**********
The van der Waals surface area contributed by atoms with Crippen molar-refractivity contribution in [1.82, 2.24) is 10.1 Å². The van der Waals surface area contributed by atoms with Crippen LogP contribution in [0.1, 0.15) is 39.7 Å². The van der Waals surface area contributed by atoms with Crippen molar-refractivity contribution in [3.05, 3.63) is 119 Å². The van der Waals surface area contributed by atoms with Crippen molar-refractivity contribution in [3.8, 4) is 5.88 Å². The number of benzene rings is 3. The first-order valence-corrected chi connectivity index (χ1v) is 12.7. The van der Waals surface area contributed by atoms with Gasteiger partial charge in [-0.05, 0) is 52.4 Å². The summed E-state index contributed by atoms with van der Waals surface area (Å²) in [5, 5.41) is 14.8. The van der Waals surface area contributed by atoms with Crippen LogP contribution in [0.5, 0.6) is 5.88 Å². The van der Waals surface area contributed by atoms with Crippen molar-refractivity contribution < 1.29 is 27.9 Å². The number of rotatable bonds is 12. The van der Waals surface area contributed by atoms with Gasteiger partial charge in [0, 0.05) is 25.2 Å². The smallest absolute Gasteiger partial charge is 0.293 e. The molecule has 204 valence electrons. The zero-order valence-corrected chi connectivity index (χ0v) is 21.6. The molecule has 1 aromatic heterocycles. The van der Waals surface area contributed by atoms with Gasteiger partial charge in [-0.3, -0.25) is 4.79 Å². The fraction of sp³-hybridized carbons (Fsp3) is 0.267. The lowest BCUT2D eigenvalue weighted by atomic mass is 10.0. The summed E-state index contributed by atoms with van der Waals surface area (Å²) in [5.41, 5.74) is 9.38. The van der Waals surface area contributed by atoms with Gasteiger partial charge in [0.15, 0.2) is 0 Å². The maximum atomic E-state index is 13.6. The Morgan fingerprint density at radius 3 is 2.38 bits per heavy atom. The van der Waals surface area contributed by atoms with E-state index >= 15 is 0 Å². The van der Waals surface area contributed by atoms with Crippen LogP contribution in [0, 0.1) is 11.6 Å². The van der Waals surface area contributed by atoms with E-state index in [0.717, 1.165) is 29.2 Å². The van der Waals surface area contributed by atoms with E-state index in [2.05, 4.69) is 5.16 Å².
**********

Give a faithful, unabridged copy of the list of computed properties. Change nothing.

The van der Waals surface area contributed by atoms with Crippen molar-refractivity contribution in [1.82, 2.24) is 10.1 Å². The van der Waals surface area contributed by atoms with Crippen LogP contribution in [0.1, 0.15) is 39.7 Å². The van der Waals surface area contributed by atoms with Crippen molar-refractivity contribution in [3.05, 3.63) is 119 Å². The van der Waals surface area contributed by atoms with Crippen molar-refractivity contribution in [3.8, 4) is 5.88 Å². The number of benzene rings is 3. The first-order valence-corrected chi connectivity index (χ1v) is 12.7. The van der Waals surface area contributed by atoms with Gasteiger partial charge in [-0.05, 0) is 52.4 Å². The summed E-state index contributed by atoms with van der Waals surface area (Å²) in [5, 5.41) is 14.8. The van der Waals surface area contributed by atoms with Crippen LogP contribution in [0.5, 0.6) is 5.88 Å². The van der Waals surface area contributed by atoms with Crippen molar-refractivity contribution < 1.29 is 27.9 Å². The number of rotatable bonds is 12. The van der Waals surface area contributed by atoms with Gasteiger partial charge in [0, 0.05) is 25.2 Å². The smallest absolute Gasteiger partial charge is 0.293 e. The molecule has 204 valence electrons. The zero-order valence-corrected chi connectivity index (χ0v) is 21.6. The molecule has 1 aromatic heterocycles. The van der Waals surface area contributed by atoms with Gasteiger partial charge in [-0.3, -0.25) is 4.79 Å². The fraction of sp³-hybridized carbons (Fsp3) is 0.267. The lowest BCUT2D eigenvalue weighted by atomic mass is 10.0. The summed E-state index contributed by atoms with van der Waals surface area (Å²) in [5.41, 5.74) is 9.38. The van der Waals surface area contributed by atoms with Gasteiger partial charge in [0.15, 0.2) is 0 Å². The maximum atomic E-state index is 13.6. The Morgan fingerprint density at radius 3 is 2.38 bits per heavy atom. The van der Waals surface area contributed by atoms with E-state index >= 15 is 0 Å². The van der Waals surface area contributed by atoms with Crippen LogP contribution in [0, 0.1) is 11.6 Å². The van der Waals surface area contributed by atoms with E-state index in [0.717, 1.165) is 29.2 Å². The van der Waals surface area contributed by atoms with E-state index in [2.05, 4.69) is 5.16 Å².